When i worked at Canbox many, many moons ago, the CEO send a number of people to a training called “Leading without hierachical power” or as i called it “shoulderflaps-free leading”. I’ve learned two things at this training … one thing doesn’t matter here, but it had a very lasting impression on me and until this day it guides my behaviour. Perhaps i will write about it in many,many moons … like after my retirement or when i write a book about this business (okay, just joking … nobody would read that … just a old man ranting at everything ;) ).

The other was a game with tennis balls: How can each of your team members touch a each tennis ball you got in the shortest time. It’s one of this simple games where you yawn. It’s a cheap psychological trick, but an effective one. Most of the time cheap tricks work really well to make your point. It is meant to show you how continous improvement gives you results that you would have deemed impossible if you where told to reach this result at start. We went from almost a minute to two seconds. If somebody would have said “Do it in 2 seconds!” we would have said “Forget it!” but by continously challenging us again and again and again, he got his 2 seconds.

Why i’m writing about something that is 21 years in the past this year? You can call a training effective when you think about something you’ve learned after such a long time. Because I’m thinking about this training quite often when i’m seeing the development of the last two years.

You think you can’t ride more than 10 km at speed at first. The swift kick in the butt that lead to weight reduction and sport didn’t made it easier. But then you ride 20, then you ride 50km, then you ride 100, then you ride 130 km. At first you ride at 50 watts, then 100 watts, 200 watts, then i stopped and made it my objective to hold 200 watts as long as possible. Half hour, one hour, two hours, three and a half hour. Step by step. And do not stop when you hit a road block.

My next targets are small increments on this. 150km, holding 200 watts for four hours. Nothing spectacular. But just small steps forward.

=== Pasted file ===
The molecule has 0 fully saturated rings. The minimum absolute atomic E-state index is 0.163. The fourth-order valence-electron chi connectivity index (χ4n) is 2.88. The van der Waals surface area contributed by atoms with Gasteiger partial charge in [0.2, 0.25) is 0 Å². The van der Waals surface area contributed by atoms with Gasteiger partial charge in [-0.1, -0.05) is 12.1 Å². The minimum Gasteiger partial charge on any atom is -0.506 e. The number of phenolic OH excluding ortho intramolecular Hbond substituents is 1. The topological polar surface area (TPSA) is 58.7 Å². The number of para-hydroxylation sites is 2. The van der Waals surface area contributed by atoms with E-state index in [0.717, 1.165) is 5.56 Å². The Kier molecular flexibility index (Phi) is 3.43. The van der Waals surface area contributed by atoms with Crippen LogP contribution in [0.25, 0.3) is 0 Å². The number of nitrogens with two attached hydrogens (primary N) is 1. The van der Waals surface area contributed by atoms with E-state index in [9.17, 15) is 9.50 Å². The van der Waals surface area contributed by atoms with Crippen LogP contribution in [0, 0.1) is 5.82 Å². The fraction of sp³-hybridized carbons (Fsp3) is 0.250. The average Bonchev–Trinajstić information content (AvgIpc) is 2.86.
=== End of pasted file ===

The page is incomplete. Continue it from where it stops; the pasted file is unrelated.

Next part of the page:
Okay roadblock … not the best word in regard of cycling. But i think you get the point. Of course you should stop in front of real road blocks. I checked this. you should at least steer around street lamps. I know it … been there, done that, including an ambulance ride. Since that day i’m convinced about helmets and sun glasses. With the deep sun in front of you, you see almost nothing. Not a good idea at 25 km/h. Nice story at the side: The female police officer actually stopped my Strava when i was sitting on the ground leaning at a wall pale white and tried to get my thoughts and bones in order. I was that white, passer-bys insisted that an ambulance should be called and the ambulance drivers insisted on driving me to the hospital. Luckily it were just contusions and bruises from hell. So it seems the tshirt “Stop my strava when i’m lying on the ground” is not really a must nowadays. People know ;)

I never thought i could run 20 km. But with small steps i got there until i had a torn ligament because of a damned pothole. I have to regain all this this spring. Step by step, again. What looks unattainable at first, is natural to you later. It doesn’t get there over night. You need time for it. A lot of time. But you get there.

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It’s the same like with trouser sizes. I came from a 42 with tendency to 44. And you look at a 36 and think … no never ever. But then each trouser size falls and a 36 starts to be a little wide sometimes. Step by step and do not stop because just because you hit a road block.

That said: I still have a trouser problem nowadays. My legs doesn’t fit into those damned trousers if the legs aren’t strechable. Instead of easier to find a decent jeans it got actually harder. Nobody told me about this. Buying the next suit will be an interesting endeavour.

A few weeks ago i found a photobook with photos of my San Francisco vacation in 2016 with person that was important in my life at that time. I saw how out of bounds my weight was. I was considerabily shocked and the comment of friends that they didn’t wanted to insult me by talking with me about this, didn’t made it much better. Well, one of my plans for the next years is going back to the Marin Headlands and shot a photo with the same clothes i wear when i was there 2016. The clothes are much too large now and i will have to ask someone to take this photo and perhaps have to explain the story, why i’m sitting there in front of the Golden Gate bridge in much too large clothes there, but it will remember me of what you could do with willpower and baby steps.

Oh, and with the help of a really swift kick in the butt. Something everybody needs from time to time in my opion. At least because it helped me. I would have preferred it a little bit less swift, but who i am to complain.

Written by

Joerg Moellenkamp

Avid bicyclist, likes california, dreams to combine both.